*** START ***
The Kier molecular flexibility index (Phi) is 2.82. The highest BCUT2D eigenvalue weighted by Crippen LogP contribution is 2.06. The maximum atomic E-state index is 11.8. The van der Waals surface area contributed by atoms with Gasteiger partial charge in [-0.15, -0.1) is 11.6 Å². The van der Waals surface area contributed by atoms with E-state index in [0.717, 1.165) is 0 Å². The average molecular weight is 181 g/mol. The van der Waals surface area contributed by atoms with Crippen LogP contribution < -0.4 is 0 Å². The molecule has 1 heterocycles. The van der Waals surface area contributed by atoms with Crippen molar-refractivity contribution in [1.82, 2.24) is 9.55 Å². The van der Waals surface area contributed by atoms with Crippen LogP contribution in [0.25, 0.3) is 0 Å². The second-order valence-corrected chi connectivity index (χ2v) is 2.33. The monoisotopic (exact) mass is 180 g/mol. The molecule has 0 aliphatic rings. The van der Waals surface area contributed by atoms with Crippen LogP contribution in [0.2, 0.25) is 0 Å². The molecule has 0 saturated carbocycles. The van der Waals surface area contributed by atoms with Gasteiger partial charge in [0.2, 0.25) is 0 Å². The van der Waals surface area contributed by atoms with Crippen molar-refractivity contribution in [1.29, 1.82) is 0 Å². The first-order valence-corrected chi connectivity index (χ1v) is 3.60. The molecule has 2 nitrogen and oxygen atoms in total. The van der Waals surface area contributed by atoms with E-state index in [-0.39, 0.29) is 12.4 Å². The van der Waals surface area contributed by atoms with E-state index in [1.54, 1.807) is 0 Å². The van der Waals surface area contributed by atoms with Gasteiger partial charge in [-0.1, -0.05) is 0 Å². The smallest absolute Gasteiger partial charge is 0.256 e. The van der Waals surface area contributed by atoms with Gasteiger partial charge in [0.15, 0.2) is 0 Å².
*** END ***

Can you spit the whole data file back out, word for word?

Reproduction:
The Kier molecular flexibility index (Phi) is 2.82. The highest BCUT2D eigenvalue weighted by Crippen LogP contribution is 2.06. The maximum atomic E-state index is 11.8. The van der Waals surface area contributed by atoms with Gasteiger partial charge in [-0.15, -0.1) is 11.6 Å². The van der Waals surface area contributed by atoms with E-state index in [0.717, 1.165) is 0 Å². The average molecular weight is 181 g/mol. The van der Waals surface area contributed by atoms with Crippen LogP contribution < -0.4 is 0 Å². The molecule has 1 heterocycles. The van der Waals surface area contributed by atoms with Crippen molar-refractivity contribution in [1.82, 2.24) is 9.55 Å². The van der Waals surface area contributed by atoms with Crippen LogP contribution in [0.25, 0.3) is 0 Å². The second-order valence-corrected chi connectivity index (χ2v) is 2.33. The monoisotopic (exact) mass is 180 g/mol. The molecule has 0 aliphatic rings. The van der Waals surface area contributed by atoms with Crippen LogP contribution in [0.2, 0.25) is 0 Å². The molecule has 0 saturated carbocycles. The van der Waals surface area contributed by atoms with Gasteiger partial charge in [0.2, 0.25) is 0 Å². The van der Waals surface area contributed by atoms with Crippen molar-refractivity contribution in [1.29, 1.82) is 0 Å². The first-order valence-corrected chi connectivity index (χ1v) is 3.60. The molecule has 2 nitrogen and oxygen atoms in total. The van der Waals surface area contributed by atoms with E-state index in [-0.39, 0.29) is 12.4 Å². The van der Waals surface area contributed by atoms with E-state index in [1.54, 1.807) is 0 Å². The van der Waals surface area contributed by atoms with Gasteiger partial charge in [-0.1, -0.05) is 0 Å². The smallest absolute Gasteiger partial charge is 0.256 e. The van der Waals surface area contributed by atoms with Gasteiger partial charge in [0.15, 0.2) is 0 Å².